“Small negatives, large pictures”
— Oskar Barnack, German, optical engineer, industrial designer, father of 35 mm photography, creator of first Leica Camera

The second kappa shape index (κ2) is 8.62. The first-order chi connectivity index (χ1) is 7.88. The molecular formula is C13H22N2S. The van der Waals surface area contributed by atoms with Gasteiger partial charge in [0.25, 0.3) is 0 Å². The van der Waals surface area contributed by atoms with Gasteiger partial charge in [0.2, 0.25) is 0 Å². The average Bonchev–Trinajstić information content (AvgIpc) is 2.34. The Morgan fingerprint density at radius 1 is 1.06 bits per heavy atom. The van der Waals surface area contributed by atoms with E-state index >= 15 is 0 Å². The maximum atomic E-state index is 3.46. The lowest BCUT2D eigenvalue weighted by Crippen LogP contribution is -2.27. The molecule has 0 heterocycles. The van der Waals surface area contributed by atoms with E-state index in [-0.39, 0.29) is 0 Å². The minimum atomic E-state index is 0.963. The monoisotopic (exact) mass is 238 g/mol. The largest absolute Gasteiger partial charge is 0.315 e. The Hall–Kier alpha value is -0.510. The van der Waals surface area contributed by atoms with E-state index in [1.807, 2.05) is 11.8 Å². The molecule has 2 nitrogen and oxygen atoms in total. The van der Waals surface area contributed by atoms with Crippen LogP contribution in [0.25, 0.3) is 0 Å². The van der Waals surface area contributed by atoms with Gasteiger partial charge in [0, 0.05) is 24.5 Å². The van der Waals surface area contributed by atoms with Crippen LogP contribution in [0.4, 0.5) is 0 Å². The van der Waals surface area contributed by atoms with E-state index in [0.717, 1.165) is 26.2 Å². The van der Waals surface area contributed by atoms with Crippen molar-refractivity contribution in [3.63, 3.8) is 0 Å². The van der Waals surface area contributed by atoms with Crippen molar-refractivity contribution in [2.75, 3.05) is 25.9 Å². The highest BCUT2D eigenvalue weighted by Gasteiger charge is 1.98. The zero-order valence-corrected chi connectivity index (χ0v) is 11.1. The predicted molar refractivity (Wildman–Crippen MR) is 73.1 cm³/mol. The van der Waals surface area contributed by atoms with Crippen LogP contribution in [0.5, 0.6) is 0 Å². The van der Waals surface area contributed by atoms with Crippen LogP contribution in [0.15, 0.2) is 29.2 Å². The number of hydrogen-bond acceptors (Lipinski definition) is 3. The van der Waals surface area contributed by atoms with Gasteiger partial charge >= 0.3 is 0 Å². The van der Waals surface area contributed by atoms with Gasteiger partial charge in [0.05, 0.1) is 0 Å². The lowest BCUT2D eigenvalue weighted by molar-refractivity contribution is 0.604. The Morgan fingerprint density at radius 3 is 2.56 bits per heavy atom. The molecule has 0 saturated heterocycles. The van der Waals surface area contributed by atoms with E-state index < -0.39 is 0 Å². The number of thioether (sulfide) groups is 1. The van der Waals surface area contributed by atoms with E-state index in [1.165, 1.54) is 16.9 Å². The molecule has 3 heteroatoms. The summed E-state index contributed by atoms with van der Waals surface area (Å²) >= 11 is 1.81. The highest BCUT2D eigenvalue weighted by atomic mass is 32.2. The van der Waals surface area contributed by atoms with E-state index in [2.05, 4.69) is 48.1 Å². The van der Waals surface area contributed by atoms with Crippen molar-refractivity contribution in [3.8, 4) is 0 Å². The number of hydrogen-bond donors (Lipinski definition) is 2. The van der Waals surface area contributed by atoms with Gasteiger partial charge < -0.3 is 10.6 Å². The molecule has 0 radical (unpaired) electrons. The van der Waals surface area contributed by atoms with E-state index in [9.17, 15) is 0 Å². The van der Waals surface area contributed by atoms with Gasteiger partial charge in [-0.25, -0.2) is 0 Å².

In June 1914, Oskar Barnack, an engineer for Leitz, the leading manufacturer of microscopes, constructed the first functional model of a compact camera, with 35 mm. movie film. Barnack’s mind was abuzz with the idea of a small, light camera, which could take photos in succession in a simple and quick way. His idea was to use manufactured movie film, meaning that it was available on the market, and hence comparatively cheaper. “Small negatives, large pictures” was his motto. This is how the Leica Camera (= Leitz / Camera) came into being one hundred years ago. Its launch had to be delayed until 1925, owing to the Great War, but it meant much more than simply marketing a new camera; it meant a radical change in how we record reality. Light, weighing just 400 grams, easy to handle and carry in a bag, the Leica enabled spontaneous, dynamic and flexible shots, which were impossible to do up until then.
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